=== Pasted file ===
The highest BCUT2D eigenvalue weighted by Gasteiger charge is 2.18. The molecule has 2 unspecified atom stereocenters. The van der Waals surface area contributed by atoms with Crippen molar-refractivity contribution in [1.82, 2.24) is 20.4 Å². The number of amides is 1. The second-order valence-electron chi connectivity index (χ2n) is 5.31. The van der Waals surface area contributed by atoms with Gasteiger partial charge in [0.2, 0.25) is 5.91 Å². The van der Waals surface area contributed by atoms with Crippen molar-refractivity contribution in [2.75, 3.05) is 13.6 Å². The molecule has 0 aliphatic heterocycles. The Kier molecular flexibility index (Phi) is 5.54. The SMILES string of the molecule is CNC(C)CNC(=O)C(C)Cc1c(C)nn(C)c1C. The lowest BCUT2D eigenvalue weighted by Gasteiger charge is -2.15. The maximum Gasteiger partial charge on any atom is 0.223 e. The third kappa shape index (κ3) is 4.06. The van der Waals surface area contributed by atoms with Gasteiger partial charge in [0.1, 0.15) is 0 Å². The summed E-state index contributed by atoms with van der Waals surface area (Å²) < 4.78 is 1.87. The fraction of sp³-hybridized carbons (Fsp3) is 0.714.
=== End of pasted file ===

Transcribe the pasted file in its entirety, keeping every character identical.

The highest BCUT2D eigenvalue weighted by Gasteiger charge is 2.18. The molecule has 2 unspecified atom stereocenters. The van der Waals surface area contributed by atoms with Crippen molar-refractivity contribution in [1.82, 2.24) is 20.4 Å². The number of amides is 1. The second-order valence-electron chi connectivity index (χ2n) is 5.31. The van der Waals surface area contributed by atoms with Gasteiger partial charge in [0.2, 0.25) is 5.91 Å². The van der Waals surface area contributed by atoms with Crippen molar-refractivity contribution in [2.75, 3.05) is 13.6 Å². The molecule has 0 aliphatic heterocycles. The Kier molecular flexibility index (Phi) is 5.54. The SMILES string of the molecule is CNC(C)CNC(=O)C(C)Cc1c(C)nn(C)c1C. The lowest BCUT2D eigenvalue weighted by Gasteiger charge is -2.15. The maximum Gasteiger partial charge on any atom is 0.223 e. The third kappa shape index (κ3) is 4.06. The van der Waals surface area contributed by atoms with Gasteiger partial charge in [0.1, 0.15) is 0 Å². The summed E-state index contributed by atoms with van der Waals surface area (Å²) < 4.78 is 1.87. The fraction of sp³-hybridized carbons (Fsp3) is 0.714.